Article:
||Issue No. 255||11 March 2005|
A Skillful Ruse
Workplace: Dirt Cheap
Industrial: Daddy Doesn’t Live With Us Anymore
Economics: Who's Afraid of the BCA?
International: From the Wreckage
Politics: Infrastructure Blues
History: Meat and Three Veg
Savings: Super Seduction
Politics: Popping the 'E-Word'
Poetry: To Know Somebody
Review: Off the Rails
The Locker Room
Banks Are Great
A Skillful Ruse
While our captains of industry moan about a shortage of labour and calls for more government hand-outs, and policy makers scratch their heads about the appropriate response, nobody seems to be talking about the bleeding obvious - this is a failure of market deregulation writ large.
There was a time when the big public sector agencies not only delivered services to the community but were the training ground of the blue collar workforce.
Qantas, Telecom, the railways, electricity commissions and water boards - they trained young Australians in their tens of thousands every year, a public investment in the nation's future economic prosperity.
As recently as the mid-eighties Government Business Enterprises employed 21 per cent of all electrical apprentices, 10 per cent of building apprentices and nine per cent of metal apprentices.
Through the late eighties and nineties these organised were privatised or corporatised on the grounds that private sector disciplines would lead to 'more efficient' service delivery.
Deciphered, this meant that in order to deliver a profit to either shareholders or the government, the said organisations would need to shed workers, charge consumers more and pay their managers a whole lot extra.
To prove their inflated value these managers would need to find ways to cut the costs of their organisation and one of the easiest cuts was getting rid of apprentice schemes.
After all, when you judge your performance over a 12 month cycle, where is the benefit in investing time and effort in training someone who may not reap a return for years into the future?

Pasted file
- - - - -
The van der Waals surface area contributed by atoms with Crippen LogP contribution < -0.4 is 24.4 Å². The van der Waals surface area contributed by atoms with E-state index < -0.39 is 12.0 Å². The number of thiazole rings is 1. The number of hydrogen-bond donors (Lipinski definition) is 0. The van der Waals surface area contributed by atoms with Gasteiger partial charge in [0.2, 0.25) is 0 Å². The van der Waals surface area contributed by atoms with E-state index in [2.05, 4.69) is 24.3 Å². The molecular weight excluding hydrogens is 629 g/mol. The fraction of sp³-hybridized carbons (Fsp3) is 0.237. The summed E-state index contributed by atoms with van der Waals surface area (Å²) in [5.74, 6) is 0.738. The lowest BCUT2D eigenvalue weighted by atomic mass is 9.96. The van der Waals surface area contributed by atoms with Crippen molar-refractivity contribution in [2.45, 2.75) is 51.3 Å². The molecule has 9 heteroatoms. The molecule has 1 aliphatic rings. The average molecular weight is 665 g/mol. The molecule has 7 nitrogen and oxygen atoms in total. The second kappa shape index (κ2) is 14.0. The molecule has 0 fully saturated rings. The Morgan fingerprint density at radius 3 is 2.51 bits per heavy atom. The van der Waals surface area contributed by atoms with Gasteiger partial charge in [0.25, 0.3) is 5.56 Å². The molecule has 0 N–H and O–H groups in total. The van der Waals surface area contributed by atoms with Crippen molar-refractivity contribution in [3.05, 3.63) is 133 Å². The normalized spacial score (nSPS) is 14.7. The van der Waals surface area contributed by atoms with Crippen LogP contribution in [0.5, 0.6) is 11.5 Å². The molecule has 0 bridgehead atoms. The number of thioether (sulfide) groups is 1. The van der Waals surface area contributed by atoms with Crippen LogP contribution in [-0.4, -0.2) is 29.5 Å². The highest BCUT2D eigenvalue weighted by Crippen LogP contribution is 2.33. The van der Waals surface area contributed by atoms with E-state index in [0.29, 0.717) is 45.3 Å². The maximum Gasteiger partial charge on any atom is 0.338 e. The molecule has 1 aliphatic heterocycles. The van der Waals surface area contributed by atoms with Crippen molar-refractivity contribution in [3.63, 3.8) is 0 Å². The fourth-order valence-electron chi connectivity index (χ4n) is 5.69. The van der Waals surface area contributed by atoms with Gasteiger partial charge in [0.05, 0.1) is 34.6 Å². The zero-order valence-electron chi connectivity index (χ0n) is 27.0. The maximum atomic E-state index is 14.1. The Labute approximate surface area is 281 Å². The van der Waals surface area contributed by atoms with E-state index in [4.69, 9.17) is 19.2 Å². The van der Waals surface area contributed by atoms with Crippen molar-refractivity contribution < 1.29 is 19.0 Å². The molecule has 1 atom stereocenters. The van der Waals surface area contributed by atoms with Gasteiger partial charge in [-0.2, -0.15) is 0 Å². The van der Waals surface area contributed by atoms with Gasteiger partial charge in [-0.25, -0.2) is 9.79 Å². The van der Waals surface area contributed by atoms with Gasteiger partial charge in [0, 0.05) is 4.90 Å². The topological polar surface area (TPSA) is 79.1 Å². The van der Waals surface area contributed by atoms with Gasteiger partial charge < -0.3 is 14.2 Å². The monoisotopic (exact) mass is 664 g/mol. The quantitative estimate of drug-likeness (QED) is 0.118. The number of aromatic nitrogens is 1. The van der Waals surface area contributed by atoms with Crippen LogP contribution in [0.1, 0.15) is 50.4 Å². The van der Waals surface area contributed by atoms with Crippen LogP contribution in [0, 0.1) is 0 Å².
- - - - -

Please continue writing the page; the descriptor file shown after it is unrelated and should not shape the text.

They were nothing if not effective. By the late 1990's Government Business Enterprise apprenticeships had been reduced by 80 per cent. In all, it's been estimated that the withdrawal of the public sector accounted for around one third of the decline in apprentice intakes over the last 10 years.
So what happened to the training agenda?
At the behest of business, the government switched the emphasis to government subsidies via the New Apprenticeship schemes, a version of corporate welfare designed to provide a cost incentive to invest in young people.
True to form the business community has proceeded to rort this system in a manner that would do the National Party proud, turning burger flipping, cappacino making and cleaning into 'trades' - despite the fact these are high-churn industries where the benefits of training are never realised.
Of course, the attraction of this type of training is that it is cheap and fast for the employer to deliver - compared to the rigour of traditional apprenticeships; while failing to demonstrate any semblance of a career structure.
The collapse of public sector apprentiships and the abuse of these youth training subsidies are the root cause of the decade-long lag in training that is now biting us on the collective backside.
The response of our pro-business, 'let enterprise be free', federal government has been illuminating.
First and foremost, it is attempting to dampen the economically rational response to high demand in labour (ie wage rises) by taking away the few remaining rights to collectively bargain. Even business, when you strip away the BCA opportunism, recognises that IR is not the main game.
In fact, if the New Zealand experience is anything to go by, deregulation actually exacerbates the skills shortage - the lower wages pushing workers offshore leaving a massive gap in the labour market.
Secondly, it is throwing more money at employers to establish their own training institutions, free of the constraints of educational principles - surely a case of throwing good money after bad.
Instead, government - at both federal and state levels - should be using its considerable influence as a purchaser of private sector goods and services to require training of young people. The seeds of such a procurement policy have already been sown in NSW and should be expanded.
And finally, in a superb display of political irony, they are opening the gates to guest workers to fill the short term gaps, many of whom could well be the more fortunate cousins of the political refugees we went into a lather trying to keep out of our country just a few short years ago.
The skills shortage exposes weaknesses in the Australian economy, but in addressing the impact in a piecemeal fashion that is still premised on the efficiency of the free market, we risk compounding the problems even further.
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